They too want a baby, but unlike Varun, Honey is with his Moni every step of the way. And they both believe that with Mataji ki kripa, they will become proud, Punjabi mummyji-daddyji soon.
Hope you noticed the names of the couple and their surnames. Therein lies the film’s drama, or what in Punjabi we call, bhasoori — a messy, complicated situation that does dimag ka dahi. And herein also lies the movie’s gender politics.
In between lots of talk of “apna khoon toh apna hota hai”, that made me very uncomfortable, Good Newwz very cleverly makes us laugh and then, in a rather traditional setting, gently introduces an idea that will make patriarchy shudder for a long time.
It’s all done while cracking jokes, with dialogue that make me laugh out loud, so much so that I think I peed in my pants twice, including when the film forever ruins that Sridevi song from Lamhe — Morni, bagan mein bole aadhi raat ka…
Good Newwz opens with a plug, a kind of a full-length advertisement for a car brand. It is distasteful but has become a common feature of films produced by Karan Johar and Akshay Kumar. Since both are involved here, we get another plug for a baby item that makes potty collection easy.
Good Newwz, written by Jyoti Kapoor, Raj Mehta and Rishabh Sharma (who has also written its dialogue), is smart while being very filmy.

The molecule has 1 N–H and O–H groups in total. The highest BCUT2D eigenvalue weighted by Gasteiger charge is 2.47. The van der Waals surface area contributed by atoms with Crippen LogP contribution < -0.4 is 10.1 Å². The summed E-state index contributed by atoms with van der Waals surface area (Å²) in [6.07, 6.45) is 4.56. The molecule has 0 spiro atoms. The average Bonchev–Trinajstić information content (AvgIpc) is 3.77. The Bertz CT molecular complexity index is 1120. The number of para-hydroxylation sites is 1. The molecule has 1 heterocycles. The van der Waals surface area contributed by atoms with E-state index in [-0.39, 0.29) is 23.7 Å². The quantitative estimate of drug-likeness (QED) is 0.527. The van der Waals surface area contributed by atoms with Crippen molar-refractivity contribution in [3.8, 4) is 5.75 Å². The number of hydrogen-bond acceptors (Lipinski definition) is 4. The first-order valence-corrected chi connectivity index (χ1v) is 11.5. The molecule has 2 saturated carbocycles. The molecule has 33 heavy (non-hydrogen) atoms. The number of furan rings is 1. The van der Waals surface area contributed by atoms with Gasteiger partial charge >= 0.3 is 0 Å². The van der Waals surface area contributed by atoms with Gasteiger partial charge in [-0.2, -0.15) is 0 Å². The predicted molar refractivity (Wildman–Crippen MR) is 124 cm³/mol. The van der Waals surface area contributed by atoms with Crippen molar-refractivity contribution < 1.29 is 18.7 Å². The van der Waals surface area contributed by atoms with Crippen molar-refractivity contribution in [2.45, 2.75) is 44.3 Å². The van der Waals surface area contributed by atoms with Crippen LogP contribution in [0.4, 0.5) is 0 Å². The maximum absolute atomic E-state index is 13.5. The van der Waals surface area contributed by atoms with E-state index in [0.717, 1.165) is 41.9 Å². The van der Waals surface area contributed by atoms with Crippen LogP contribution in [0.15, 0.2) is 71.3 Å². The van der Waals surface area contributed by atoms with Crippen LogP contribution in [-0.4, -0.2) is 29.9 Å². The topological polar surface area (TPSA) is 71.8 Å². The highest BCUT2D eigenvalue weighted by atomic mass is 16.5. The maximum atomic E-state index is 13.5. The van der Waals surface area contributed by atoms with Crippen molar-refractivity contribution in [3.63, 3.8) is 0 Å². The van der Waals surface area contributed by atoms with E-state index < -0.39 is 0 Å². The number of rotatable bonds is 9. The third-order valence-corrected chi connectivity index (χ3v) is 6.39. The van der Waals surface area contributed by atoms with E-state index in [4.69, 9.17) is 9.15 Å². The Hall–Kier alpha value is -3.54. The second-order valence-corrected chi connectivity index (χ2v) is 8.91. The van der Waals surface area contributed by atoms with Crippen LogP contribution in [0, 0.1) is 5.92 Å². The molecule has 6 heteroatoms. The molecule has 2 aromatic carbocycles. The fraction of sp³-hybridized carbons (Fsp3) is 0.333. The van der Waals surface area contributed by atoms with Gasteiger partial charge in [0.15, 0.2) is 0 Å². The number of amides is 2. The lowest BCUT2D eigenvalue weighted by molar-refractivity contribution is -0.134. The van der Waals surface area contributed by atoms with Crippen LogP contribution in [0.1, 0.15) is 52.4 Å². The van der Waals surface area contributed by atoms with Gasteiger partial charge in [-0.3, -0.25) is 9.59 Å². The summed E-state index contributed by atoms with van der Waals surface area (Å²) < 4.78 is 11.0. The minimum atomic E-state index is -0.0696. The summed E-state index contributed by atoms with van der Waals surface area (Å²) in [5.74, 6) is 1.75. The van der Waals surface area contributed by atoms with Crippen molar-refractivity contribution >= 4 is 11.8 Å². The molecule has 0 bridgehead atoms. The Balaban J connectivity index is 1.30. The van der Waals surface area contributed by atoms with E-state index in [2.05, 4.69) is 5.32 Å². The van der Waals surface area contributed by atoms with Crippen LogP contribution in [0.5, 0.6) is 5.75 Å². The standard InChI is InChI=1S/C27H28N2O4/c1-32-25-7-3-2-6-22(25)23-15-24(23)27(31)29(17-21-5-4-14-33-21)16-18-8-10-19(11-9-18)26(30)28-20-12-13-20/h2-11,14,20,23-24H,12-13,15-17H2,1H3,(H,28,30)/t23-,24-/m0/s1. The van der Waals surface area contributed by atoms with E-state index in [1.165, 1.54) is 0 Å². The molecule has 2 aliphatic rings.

In true Bollywood style, it rains here in sad scenes.
Both the Batras are Punjabi, and the film is very Punjabi — there are lots of big gaddi-shaddis, daru, talk of potty (a scene about “choti-choti tattiyan” is still making me giggle), and there is much nachna-tapna around Lohri fire.
Its characters are cliches. While one Mrs Batra is a nag whose husband is carefree and funny, the other Mrs Batra is a simple, silly girl who believes in Mata Rani.
The only interesting, hatke character is of Honey Singh — the Sikh husband completely at peace with his feminine side. He is adorable despite being loud and pendu (rustic), and is immediately accepting of the strange situation that gets thrown at them.
I also found it interesting that in Good Newwz, the Chandigarh couple, unrefined and dehati, is not just more in love, more in sync, more mature emotionally, but also way less conservative in than the city-bred, seemingly cooler couple.
Good Newwz is a very good-looking film. Its pretty interiors of posh apartments are inhabited by attractive and well-dressed people.
Adil Hussain as the IVF expert doctor who prays before glaring down his patients’ uterus, is good and memorable, as is Tisca Chopra, who plays his doctor-wife, though for a long time I could not take my eyes off her protruding lips.
Akshay Kumar does here what he does best — talk silly and make uncouth, rude remarks about shitting and farting and other such bodily functions very funny.
In one scene, where he smokes some happy stuff and has a giggling fit, he is quite sweet. His comic timing and flair at delivering tuchche dialogue is as good as ever.
Kareena is pretty and efficient, Kiara is cute, but Good Newwz really belongs to Diljit Dosanjh.
The film acquires a heart when the younger couple arrives. And it is then cared for and nurtured by Mr Dosanjh who ups the film’s emotional quotient on his arrival and owns every single scene he is in.
He makes us laugh, cry, and see how limited the two big stars are as actors, especially Akshay.
Watch Good Newwz — for the brave idea incubating in its tummy, and for Mr Dosanjh. He is effortless and outstanding.